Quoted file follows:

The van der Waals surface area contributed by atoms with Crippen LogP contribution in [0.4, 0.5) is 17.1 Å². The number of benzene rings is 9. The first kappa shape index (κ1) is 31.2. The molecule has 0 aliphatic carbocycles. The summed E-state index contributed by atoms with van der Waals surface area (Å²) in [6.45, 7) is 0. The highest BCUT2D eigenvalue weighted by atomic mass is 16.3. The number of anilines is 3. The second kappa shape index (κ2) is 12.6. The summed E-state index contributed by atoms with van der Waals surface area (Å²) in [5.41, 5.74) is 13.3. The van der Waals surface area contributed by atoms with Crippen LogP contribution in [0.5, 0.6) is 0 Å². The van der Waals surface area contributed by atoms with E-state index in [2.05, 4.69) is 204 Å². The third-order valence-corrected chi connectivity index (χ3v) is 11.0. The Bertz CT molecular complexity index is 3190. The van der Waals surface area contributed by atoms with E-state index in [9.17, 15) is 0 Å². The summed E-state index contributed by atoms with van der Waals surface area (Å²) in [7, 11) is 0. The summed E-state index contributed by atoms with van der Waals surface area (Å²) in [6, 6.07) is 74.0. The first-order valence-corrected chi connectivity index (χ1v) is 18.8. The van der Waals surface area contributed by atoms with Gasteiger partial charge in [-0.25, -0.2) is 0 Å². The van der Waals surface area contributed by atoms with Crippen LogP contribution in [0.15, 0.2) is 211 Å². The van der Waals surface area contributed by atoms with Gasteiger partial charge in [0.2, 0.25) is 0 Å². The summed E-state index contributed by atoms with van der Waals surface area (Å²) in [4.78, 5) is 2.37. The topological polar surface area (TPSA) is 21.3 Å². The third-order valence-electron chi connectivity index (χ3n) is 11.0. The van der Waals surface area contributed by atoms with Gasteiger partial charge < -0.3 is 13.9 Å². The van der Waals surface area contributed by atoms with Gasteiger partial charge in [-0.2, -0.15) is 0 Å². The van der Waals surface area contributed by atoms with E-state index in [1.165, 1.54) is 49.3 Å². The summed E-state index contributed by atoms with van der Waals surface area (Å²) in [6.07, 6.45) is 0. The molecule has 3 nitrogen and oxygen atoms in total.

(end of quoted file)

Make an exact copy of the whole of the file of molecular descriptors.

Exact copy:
The van der Waals surface area contributed by atoms with Crippen LogP contribution in [0.4, 0.5) is 17.1 Å². The number of benzene rings is 9. The first kappa shape index (κ1) is 31.2. The molecule has 0 aliphatic carbocycles. The summed E-state index contributed by atoms with van der Waals surface area (Å²) in [6.45, 7) is 0. The highest BCUT2D eigenvalue weighted by atomic mass is 16.3. The number of anilines is 3. The second kappa shape index (κ2) is 12.6. The summed E-state index contributed by atoms with van der Waals surface area (Å²) in [5.41, 5.74) is 13.3. The van der Waals surface area contributed by atoms with Crippen LogP contribution in [0.5, 0.6) is 0 Å². The van der Waals surface area contributed by atoms with E-state index in [2.05, 4.69) is 204 Å². The third-order valence-corrected chi connectivity index (χ3v) is 11.0. The Bertz CT molecular complexity index is 3190. The van der Waals surface area contributed by atoms with E-state index in [9.17, 15) is 0 Å². The summed E-state index contributed by atoms with van der Waals surface area (Å²) in [7, 11) is 0. The summed E-state index contributed by atoms with van der Waals surface area (Å²) in [6, 6.07) is 74.0. The first-order valence-corrected chi connectivity index (χ1v) is 18.8. The van der Waals surface area contributed by atoms with Gasteiger partial charge in [-0.25, -0.2) is 0 Å². The van der Waals surface area contributed by atoms with Crippen LogP contribution in [0.15, 0.2) is 211 Å². The van der Waals surface area contributed by atoms with Gasteiger partial charge in [0.2, 0.25) is 0 Å². The summed E-state index contributed by atoms with van der Waals surface area (Å²) in [4.78, 5) is 2.37. The topological polar surface area (TPSA) is 21.3 Å². The third-order valence-electron chi connectivity index (χ3n) is 11.0. The van der Waals surface area contributed by atoms with Gasteiger partial charge < -0.3 is 13.9 Å². The van der Waals surface area contributed by atoms with Gasteiger partial charge in [-0.2, -0.15) is 0 Å². The van der Waals surface area contributed by atoms with E-state index in [1.165, 1.54) is 49.3 Å². The summed E-state index contributed by atoms with van der Waals surface area (Å²) in [6.07, 6.45) is 0. The molecule has 3 nitrogen and oxygen atoms in total.